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W. Va. Rules of Evidence Revised


An effective trial attorney has a thorough knowledge of the Rules of Evidence.  At The Moore Law Firm, our attorneys know the evidence and keep up to date with developments and changes in the law.

New changes to the West Virginia Rules of Evidence went into effect on September 2, 2014.  The West Virginia Rules of Evidence were adopted by the West Virginia Supreme Court of Appeals on December 18, 1984, and have not undergone a comprehensive review in almost 30 years.  Recently, the West Virginia Supreme Court of Appeals appointed a committee to undertake a comprehensive review of the Rules and make recommendations on whether the Rules should be updated.

Many of the Rules of Evidence were changed to reflect the language contained in the Federal counterpart.  Most changes are merely stylistic and do not differ substantively from the old Rules.  The intent of the changes is to make the Rules more easily understood.

Rule 404(b) was modified to reflect the requirement of State v. McGinnis, 193 W. Va. 147, 455 S.E.2d 516 (1994).  Evidence of another crime, wrong, or act is not admissible to prove a person acted in conformity therewith.  Such evidence is admissible for other purposes, such as showing motive, opportunity, intent, preparation, plan, knowledge, identity, absence of mistake, or lack of accident.  Under the revised version of Rule 404(b), all parties, not just the prosecution in a criminal case, must provide the adverse party with reasonable notice of its intent to use 404(b) evidence at trial.  This will have major changes in civil action matters where evidence of other crimes, wrongs, or acts are sought to be introduced at trial.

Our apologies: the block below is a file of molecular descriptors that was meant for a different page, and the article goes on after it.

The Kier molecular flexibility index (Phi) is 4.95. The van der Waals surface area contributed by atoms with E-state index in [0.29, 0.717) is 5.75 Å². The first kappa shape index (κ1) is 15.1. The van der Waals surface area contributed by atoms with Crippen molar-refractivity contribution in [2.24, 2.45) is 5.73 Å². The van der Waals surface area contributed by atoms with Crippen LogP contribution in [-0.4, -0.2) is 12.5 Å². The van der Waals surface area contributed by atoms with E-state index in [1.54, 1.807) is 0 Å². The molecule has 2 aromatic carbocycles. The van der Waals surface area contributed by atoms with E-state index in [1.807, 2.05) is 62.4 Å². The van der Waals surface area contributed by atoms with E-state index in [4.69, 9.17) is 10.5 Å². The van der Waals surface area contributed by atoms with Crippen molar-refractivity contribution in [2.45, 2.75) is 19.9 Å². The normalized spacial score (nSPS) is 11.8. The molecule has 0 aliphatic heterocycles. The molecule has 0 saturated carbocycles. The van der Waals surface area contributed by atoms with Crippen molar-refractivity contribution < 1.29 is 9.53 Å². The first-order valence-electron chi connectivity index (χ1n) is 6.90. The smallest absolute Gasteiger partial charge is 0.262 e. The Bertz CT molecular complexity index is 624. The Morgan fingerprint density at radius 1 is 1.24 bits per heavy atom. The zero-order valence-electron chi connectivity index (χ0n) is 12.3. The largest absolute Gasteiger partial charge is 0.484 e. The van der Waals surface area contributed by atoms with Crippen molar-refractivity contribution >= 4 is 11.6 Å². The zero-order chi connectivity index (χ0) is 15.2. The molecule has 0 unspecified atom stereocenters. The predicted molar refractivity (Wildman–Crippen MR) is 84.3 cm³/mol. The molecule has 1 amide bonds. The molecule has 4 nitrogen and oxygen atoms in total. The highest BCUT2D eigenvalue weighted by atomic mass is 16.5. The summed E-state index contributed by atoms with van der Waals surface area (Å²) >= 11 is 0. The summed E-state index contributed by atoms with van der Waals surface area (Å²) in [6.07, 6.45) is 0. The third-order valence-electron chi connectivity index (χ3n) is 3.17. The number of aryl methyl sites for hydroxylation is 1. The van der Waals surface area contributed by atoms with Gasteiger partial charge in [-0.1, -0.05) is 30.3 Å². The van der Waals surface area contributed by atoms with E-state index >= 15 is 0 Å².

Language was added to Rule 408 that prohibits the use of compromise offers and negotiations for impeachment purposes.  A statement made during a plea negotiation or a settlement negotiation cannot be used at trial to impeach the person making an inconsistent or contradictory statement.  This protects negotiation and settlement conversations.

It has been a long-standing rule that evidence that a party has liability insurance is not admissible at trial.  However, the revisions to Rule 411 make clear that evidence of liability insurance may be admissible if an opposing party presents evidence of the inability to pay or places the party’s financial status at issue in a trial.

Rule 804(b)(5) was changed to reflect the recent decision of State Farm Fire & Cas. Co. v. Printz, 231 W. Va. 96, 743 S.E.2d 907 (2013), which invalidated the “Dead Man’s Statute.”  Previously, the statement of a deceased person was not admissible at trial.  Under the new Rule, in cases by or against a representative of a deceased person, a statement by a deceased person is not excluded as hearsay if the statement was 1) made by the decedent, 2) in good faith and on the decedent’s personal knowledge, and 3) under circumstances that indicate it was trustworthy.